By DAN REYNOLDS, senior editor of Risk & Insurance®
Two sizable global insurers, one a mutual, one publicly traded, reported substantially improved third quarters over prior years in results released in late October.
Boston-based Liberty Mutual, which houses personal auto and life insurance lines along with its commercial property/casualty business, reported net income for the third quarter of $265 million. That's a lot better than the $6 million in net income that the carrier reported in the third quarter of 2008.
It also reflects two factors that are aiding property/casualty insurers as 2009 winds down. Catastrophe losses, particularly hurricane CAT losses, have been light or nonexistent, and investment income, though being held down by low interest rates from banks, is tending to be flat and not in free fall as it had been through much of 2008.
Even so, Ted Kelly, Liberty Mutual's chairman, CEO and president, took a dim view of the immediate future of many in the broader commercial property/casualty market. As he has previously, he compared many carriers in the commercial property/casualty to either drunks or insane people for the prices they are charging for their insurance as this soft commercial market pedals on and on.
"I made a remark--I think it was the last quarter--that the industry is like an alcoholic, swearing off drink until it gets to the next saloon. And it does appear that the commercial markets have strolled into the saloon and will soon be staggering out," Kelly told analysts, his tight Irish brogue adding even more color to the analogy.
Kelly said, in business that he views as unprofitable and where his company is trying to raise rates, it is losing business to competitors that he views as being less than prudent in their pricing.
"We have several accounts that are what we call in loss position, and when we try to raise rates, they are taken over by competitors at expiring rates which are well below adequate," Kelly said.
Kelly said that his company has substantially reduced its exposures in the workers' compensation market in California, and he implied that the workers' compensation market in Florida is heading toward ruination.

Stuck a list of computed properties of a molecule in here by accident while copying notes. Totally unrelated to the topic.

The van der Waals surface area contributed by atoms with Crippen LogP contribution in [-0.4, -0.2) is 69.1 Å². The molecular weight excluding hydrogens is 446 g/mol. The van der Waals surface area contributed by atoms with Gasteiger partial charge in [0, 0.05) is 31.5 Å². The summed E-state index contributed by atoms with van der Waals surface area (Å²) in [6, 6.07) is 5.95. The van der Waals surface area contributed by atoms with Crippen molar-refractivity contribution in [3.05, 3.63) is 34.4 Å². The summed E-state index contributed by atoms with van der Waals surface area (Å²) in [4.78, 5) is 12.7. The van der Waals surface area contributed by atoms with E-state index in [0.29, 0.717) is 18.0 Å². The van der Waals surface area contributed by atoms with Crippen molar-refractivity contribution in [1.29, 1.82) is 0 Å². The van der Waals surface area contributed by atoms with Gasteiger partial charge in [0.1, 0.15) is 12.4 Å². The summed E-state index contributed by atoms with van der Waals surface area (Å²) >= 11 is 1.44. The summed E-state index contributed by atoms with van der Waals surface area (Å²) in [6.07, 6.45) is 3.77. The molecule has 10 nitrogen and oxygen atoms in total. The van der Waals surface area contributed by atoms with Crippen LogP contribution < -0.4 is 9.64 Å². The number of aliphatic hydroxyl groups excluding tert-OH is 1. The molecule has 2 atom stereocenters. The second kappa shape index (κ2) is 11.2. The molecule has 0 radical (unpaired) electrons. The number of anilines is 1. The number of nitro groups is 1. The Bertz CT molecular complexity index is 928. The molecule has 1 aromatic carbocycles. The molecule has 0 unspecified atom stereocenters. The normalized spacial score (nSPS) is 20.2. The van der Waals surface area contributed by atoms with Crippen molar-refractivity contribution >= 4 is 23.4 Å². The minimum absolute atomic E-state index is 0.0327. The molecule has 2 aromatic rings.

"Clearly the regulators in Florida are hell-bent on doing to the workers' comp system what they did to the homeowners' market," Kelly said. "Rates are down a total of 60 percent over the last couple of years."
ACE NOT IN THE HOLE
The head of one of Kelly's publicly traded competitors, ACE Ltd's chairman and CEO Evan Greenberg, had similarly bright results to report.
Zurich-based ACE reported substantially higher net income in 3Q 2009, $494 million, compared with the $54 million in net income it reported in the third quarter of 2008. That's an increase of 814 percent for those of you keeping score at home.
Greenberg said conditions lately have been even more competitive than they were at the end of the summer.
"Overall pricing on the business we wrote, new and renewal, was up more than 2 percent for the quarter globally," Greenberg said.
"Pricing was better for the business we wrote in July than in September," he added.
Greenberg wasn't as frank about it as Kelly was, but he also referred to "irrational" competitors taking business away from ACE in some lines.
ACE's property/casualty combined ratio was 88.1 percent in the third quarter of 2009, which compares quite favorably with the 97.9 percent P/C ratio the company had in the third quarter of 2008.
Aiding that percentage were reported catastrophe losses on the part of ACE of $45 million in the quarter, compared with $411 million in the previous year.
ACE reported essentially flat net written premiums in the quarter, and Greenberg said he expects that figure to improve in the fourth quarter as the weakened dollar erases the impact of foreign exchange losses.
November 2, 2009
Copyright 2009© LRP Publications